Some companies might take a more simple approach when deciding how to replace rolling equipment after the trucks they operate are discontinued. Not NPL Construction Co.
Instead, over a period of more than a year, the management team from the Phoenix, Ariz.-based firm poured over the company's own resale, operating and maintenance records; determined resale values on comparable truck models by examining thousands of sales; visited several truck manufacturing and testing facilities, parts distribution centers and truck dealerships; and spoke with employees and executives at North America's top truck manufacturers.
"We have an operationally focused committee made up of 11 managers that looks at ways to optimize our supply chain, leverage company purchases, and standardize our major purchasing decisions," said Jim Connell, director of supply chain resources at NPL Construction Co. "When the truck model our company operates was discontinued, we saw an opportunity to look closely at standardizing our company's next truck model."
Throughout the selection process, Connell said the company's overriding objective was to take a more holistic approach to the selection process.
"We didn't want our own perceptions making the decision for us," he said. "We treated this like a multi-million dollar decision and needed to back up our choice with data to support what truck was best for our operation. We knew over the years we'd be buying trucks to support our company, so the decision we made now would impact us for years to come.
"We looked at what we would get for comparably spec'd trucks in terms of resale value and how much they would cost to operate over their lifetimes," added Jeff Green, NPL Construction regional manager. "We looked at the manufacturing processes to build those trucks and the after-the-sale support we would receive from local dealers, dealer networks and parts distribution facilities. And we considered the attitudes of employees and company leaders at each of the truck manufacturers and distributors."
The committee of 11 managers found that the Kenworth T800 offered not only the highest resale values, but also its dealer network offered the best after-sale support, with a strong dealer franchise (Inland Kenworth) in its hometown of Phoenix, as well as locations close to NPL's 17 other offices in 12 states.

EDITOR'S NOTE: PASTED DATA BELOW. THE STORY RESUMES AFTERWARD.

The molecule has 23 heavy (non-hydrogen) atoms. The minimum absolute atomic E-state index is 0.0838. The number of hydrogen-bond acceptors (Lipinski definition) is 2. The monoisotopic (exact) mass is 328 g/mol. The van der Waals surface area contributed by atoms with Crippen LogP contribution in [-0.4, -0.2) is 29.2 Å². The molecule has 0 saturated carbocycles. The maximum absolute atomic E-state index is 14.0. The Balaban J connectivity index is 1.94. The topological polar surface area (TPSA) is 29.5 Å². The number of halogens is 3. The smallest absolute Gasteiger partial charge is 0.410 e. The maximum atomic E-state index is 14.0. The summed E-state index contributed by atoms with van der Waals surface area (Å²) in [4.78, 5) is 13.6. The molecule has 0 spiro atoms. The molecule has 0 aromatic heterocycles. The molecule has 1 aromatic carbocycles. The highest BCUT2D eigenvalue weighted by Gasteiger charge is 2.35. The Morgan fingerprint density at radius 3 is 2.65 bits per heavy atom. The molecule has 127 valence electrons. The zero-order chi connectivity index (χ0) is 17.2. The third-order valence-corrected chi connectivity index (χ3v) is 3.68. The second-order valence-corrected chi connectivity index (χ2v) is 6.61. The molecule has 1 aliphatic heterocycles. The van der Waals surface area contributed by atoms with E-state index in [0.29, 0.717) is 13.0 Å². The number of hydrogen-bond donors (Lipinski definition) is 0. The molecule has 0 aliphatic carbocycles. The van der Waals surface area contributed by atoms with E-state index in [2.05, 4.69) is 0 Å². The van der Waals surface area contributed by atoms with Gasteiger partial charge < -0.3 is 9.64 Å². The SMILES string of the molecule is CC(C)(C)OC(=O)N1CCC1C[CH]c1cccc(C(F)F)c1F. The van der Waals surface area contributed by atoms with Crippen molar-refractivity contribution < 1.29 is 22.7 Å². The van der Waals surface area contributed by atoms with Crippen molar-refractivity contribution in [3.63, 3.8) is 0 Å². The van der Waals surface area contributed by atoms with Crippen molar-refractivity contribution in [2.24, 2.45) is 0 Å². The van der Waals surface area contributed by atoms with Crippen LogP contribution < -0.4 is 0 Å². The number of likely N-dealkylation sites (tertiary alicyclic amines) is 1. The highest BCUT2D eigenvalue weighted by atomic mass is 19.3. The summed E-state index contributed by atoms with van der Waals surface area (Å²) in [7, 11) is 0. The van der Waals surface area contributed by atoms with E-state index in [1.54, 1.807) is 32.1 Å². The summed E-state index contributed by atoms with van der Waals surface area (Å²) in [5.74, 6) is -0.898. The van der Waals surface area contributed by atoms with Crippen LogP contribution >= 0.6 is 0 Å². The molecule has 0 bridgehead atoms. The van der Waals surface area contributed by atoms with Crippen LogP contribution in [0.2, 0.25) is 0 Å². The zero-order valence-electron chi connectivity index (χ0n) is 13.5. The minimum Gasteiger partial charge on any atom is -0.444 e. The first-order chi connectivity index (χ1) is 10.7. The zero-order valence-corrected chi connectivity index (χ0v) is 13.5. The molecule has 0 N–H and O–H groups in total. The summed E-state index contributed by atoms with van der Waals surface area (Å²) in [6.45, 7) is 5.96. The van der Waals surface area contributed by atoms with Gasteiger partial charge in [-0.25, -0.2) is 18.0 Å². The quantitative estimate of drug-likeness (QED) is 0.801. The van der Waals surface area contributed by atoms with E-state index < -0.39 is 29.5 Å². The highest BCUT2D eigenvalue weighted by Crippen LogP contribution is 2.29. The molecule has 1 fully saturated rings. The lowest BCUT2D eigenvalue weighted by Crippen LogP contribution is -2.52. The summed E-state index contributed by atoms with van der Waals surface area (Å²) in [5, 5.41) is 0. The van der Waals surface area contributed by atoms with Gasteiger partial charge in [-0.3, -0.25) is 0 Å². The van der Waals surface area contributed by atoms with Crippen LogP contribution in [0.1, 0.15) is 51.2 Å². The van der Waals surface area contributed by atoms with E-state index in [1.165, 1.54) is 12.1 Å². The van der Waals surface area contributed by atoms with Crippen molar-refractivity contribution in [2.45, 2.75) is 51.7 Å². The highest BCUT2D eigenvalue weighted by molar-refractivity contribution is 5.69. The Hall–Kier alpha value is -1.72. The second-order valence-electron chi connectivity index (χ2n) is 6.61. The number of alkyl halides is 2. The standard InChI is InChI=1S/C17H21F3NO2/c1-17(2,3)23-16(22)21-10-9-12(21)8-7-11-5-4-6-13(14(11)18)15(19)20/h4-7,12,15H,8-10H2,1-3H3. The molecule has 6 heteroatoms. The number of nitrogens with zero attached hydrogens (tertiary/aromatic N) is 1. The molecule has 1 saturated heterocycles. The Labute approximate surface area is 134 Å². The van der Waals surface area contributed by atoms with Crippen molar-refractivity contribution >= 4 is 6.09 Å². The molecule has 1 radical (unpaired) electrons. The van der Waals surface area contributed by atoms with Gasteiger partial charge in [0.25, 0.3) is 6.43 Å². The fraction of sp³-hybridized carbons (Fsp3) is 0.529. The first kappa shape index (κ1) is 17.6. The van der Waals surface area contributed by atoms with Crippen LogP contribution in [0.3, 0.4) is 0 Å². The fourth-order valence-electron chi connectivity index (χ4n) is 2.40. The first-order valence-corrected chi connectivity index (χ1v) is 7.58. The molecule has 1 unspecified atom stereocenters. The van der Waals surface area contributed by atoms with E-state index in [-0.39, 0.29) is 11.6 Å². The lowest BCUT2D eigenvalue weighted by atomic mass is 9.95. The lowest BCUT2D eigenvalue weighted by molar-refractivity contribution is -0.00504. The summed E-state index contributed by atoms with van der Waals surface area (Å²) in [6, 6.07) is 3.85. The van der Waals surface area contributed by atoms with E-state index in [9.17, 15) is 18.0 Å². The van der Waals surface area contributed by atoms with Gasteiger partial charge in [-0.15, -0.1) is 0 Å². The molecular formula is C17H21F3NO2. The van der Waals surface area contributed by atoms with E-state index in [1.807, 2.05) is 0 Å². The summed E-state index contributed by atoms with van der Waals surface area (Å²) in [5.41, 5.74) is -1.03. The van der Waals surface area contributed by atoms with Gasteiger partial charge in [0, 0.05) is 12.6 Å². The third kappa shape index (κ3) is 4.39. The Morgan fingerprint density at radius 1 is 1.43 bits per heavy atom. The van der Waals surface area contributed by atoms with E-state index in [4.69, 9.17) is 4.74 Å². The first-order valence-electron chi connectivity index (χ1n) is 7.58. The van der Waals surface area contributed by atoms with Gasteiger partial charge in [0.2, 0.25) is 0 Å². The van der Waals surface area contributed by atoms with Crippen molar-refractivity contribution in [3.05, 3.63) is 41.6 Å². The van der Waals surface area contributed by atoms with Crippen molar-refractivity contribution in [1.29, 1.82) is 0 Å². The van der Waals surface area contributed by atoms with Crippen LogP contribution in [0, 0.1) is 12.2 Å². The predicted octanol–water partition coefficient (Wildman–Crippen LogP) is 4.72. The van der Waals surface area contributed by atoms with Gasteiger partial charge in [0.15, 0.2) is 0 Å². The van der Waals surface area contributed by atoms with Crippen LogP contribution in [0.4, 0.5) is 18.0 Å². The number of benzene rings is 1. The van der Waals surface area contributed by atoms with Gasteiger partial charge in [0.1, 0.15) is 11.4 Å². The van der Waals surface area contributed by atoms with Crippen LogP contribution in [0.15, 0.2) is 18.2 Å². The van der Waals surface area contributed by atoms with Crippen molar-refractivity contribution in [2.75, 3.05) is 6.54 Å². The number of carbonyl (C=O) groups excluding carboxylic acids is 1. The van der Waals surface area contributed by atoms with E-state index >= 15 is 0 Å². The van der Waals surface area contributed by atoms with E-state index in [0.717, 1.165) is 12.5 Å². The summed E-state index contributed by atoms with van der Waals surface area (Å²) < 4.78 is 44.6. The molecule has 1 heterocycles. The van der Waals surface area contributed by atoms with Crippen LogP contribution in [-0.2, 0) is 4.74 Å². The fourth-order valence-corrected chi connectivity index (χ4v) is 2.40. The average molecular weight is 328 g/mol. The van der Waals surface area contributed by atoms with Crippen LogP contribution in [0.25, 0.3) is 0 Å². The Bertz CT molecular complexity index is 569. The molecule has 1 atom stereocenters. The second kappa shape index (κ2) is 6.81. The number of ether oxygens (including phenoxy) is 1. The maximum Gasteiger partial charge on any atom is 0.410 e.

"We found the difference in the average resale value between the Kenworth T800 and the model with the next highest resale value was a double-digit percentage spread," Green said. "And, we were impressed with Kenworth's continuing track record of receiving J.D. Power and Associates awards, which spoke to a commitment to its customers and products."
But what had a great influence on the committee's deliberations wasn't something quantifiable by resale values or several awards sitting on a shelf, Green added. It was the report fellow committee member Ron Turnbow gave after he visited the PACCAR Technical Center in Mount Vernon, Wash., and the PACCAR Parts Distribution Center and Kenworth manufacturing plant in Renton, Wash.
"When I walked through the manufacturing plant in Renton, I was very impressed by the quality control and the very rigorous process Kenworth has in place when assembling its trucks," Turnbow said. "There's an attention to detail that I just didn't see when touring other manufacturing plants, not to the extent I saw at Kenworth."
NPL chose to go with T800s equipped with the 455-hp PACCAR MX engine, providing 1,650 ft.-lbs. of torque powered through an Eaton 8LL manual transmission. Beginning late last year, the company took delivery of its first chassis with dump and horizontal drilling bodies, and has so far purchased more than 40 Class 8 trucks for its 18 locations. A majority will be equipped with dump bodies to haul rock and other materials for excavation work and other construction services for utility companies and energy producers and distributors.